The one remaining doubt I have about a GP paddle is, does it require an exaggerated twist and lean to take full advantage of the blade length? It seems to me that without such an effort, only a portion of the blade would be doing any work. This might be great exercise and force torso rotation, but it could be very tiring.
Also, it's obvious that I am totally ignorant about GP technique, but what do you mean that paddle width should be based on what is comfortable to grip. Most of the GP paddles that I have seen, had very narrow blades. I didn't actually measure them, but 2 1/2" was my guess.
I was able to install drip rings on the Euro paddles that I built and if I build the GP the same way, that wouldn't be a problem. My plan would be to shape the handle, or shaft section first, install the drip rings and then glue the blade pieces on both sides of the shaft to get the blade width. I would also use a router to hollow the shaft and then glue a cover piece on the handle to cover the trough. I used maple on my Euro paddles, using a similar method to produce a hollow shaft. They turned out to be very strong and extremely light.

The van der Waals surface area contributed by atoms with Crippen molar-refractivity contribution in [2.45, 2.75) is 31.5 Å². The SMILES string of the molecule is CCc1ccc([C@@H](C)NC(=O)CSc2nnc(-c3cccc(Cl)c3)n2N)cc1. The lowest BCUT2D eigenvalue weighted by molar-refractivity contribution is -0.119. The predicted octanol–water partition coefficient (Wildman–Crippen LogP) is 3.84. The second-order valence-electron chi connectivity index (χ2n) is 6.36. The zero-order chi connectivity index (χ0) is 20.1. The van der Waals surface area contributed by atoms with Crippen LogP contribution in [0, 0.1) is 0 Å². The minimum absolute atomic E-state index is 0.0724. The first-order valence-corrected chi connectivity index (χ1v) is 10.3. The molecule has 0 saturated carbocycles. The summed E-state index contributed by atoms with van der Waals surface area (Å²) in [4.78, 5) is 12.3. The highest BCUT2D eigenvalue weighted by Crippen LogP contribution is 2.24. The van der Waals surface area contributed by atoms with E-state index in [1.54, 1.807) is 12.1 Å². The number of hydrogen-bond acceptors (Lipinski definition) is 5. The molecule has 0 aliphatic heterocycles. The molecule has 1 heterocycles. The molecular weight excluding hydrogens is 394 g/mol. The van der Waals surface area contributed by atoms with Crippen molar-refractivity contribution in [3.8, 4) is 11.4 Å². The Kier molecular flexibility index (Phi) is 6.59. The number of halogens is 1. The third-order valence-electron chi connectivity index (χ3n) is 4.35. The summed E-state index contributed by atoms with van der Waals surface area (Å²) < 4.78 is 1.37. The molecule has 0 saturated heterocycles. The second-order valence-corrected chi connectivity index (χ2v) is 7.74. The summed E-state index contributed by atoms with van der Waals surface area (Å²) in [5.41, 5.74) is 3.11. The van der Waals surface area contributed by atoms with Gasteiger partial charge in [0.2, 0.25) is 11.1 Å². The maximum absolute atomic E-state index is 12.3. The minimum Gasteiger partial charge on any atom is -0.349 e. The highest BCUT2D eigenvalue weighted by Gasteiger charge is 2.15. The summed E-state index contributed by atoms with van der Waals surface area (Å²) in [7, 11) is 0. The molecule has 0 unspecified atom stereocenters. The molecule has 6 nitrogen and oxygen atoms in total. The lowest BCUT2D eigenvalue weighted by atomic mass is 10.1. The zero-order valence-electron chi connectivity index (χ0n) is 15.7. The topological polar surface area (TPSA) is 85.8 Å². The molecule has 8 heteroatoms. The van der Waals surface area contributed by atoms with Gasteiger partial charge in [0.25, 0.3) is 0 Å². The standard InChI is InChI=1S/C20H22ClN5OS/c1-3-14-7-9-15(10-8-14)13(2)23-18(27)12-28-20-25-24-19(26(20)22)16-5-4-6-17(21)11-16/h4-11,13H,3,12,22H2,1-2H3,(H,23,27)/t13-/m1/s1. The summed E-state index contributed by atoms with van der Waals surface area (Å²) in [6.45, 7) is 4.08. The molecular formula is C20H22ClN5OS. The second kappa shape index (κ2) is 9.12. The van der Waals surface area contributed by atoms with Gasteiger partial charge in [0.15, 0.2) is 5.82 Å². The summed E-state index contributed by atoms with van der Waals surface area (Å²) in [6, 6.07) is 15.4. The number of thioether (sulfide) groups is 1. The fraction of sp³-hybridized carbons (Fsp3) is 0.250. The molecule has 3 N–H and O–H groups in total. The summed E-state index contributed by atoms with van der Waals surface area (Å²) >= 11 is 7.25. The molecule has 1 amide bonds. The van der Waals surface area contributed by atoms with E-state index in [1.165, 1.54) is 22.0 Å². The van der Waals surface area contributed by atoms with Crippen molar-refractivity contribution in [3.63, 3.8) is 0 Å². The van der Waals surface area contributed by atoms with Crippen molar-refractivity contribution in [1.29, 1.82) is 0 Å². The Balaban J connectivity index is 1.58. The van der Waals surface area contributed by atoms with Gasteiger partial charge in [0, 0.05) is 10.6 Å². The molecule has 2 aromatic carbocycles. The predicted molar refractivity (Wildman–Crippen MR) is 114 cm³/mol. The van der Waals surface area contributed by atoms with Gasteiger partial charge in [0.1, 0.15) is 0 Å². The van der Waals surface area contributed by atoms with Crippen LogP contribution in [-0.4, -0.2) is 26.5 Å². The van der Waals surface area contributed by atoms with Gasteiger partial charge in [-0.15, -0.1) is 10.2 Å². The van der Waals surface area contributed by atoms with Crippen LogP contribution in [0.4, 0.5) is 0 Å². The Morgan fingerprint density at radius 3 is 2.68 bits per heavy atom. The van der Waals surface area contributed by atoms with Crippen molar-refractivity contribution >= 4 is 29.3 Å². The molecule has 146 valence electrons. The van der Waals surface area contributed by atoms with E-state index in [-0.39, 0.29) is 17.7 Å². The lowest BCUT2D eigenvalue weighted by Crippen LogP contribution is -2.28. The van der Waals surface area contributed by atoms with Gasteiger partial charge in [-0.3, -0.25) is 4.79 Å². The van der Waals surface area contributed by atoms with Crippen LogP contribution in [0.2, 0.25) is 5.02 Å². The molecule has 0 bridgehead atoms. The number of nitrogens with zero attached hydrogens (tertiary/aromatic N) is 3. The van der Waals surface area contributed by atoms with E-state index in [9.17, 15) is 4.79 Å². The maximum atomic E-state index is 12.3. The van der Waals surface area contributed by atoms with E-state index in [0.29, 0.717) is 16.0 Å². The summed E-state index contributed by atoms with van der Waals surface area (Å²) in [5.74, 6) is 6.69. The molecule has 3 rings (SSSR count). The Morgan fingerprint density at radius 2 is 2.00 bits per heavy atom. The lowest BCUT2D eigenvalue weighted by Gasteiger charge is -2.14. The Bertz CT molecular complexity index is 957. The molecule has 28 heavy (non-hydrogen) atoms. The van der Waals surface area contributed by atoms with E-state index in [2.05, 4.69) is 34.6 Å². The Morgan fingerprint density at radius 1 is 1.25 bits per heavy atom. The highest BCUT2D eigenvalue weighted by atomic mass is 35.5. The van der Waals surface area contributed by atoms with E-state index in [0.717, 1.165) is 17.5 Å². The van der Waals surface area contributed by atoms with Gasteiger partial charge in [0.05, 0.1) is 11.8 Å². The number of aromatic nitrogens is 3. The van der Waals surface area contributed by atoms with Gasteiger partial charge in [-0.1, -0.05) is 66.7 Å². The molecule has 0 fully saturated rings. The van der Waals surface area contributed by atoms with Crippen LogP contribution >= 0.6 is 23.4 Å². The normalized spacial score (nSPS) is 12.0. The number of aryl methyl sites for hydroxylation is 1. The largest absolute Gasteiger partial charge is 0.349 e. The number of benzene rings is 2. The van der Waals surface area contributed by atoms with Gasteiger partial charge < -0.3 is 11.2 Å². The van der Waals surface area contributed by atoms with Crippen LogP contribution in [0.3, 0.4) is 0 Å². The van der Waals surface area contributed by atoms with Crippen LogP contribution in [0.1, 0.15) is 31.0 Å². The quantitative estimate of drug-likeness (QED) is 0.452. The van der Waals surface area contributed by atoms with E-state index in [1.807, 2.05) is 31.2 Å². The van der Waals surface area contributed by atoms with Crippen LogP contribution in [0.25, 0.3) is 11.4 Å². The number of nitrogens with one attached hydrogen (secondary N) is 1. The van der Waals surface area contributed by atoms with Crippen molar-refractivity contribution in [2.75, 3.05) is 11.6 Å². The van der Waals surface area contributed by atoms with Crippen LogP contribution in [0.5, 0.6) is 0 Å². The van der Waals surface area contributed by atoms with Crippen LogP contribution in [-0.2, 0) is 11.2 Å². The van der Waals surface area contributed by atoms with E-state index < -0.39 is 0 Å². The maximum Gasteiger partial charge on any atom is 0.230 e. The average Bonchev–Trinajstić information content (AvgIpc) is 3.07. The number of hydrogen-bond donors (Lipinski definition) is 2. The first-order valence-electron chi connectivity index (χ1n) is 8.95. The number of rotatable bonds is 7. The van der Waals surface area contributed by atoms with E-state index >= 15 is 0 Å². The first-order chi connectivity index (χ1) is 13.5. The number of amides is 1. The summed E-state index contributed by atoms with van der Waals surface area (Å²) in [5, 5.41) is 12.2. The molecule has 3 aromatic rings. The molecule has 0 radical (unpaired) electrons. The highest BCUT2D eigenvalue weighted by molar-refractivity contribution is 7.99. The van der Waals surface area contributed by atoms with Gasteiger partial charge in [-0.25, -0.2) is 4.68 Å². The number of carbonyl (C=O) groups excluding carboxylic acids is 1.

The main problem with the Euro design is that fiberglassing was necessary to keep the whole thing together and that increased the weight to the degree that it isn't worth the trouble.
Edited by magooch (02/02/09 06:58 AM)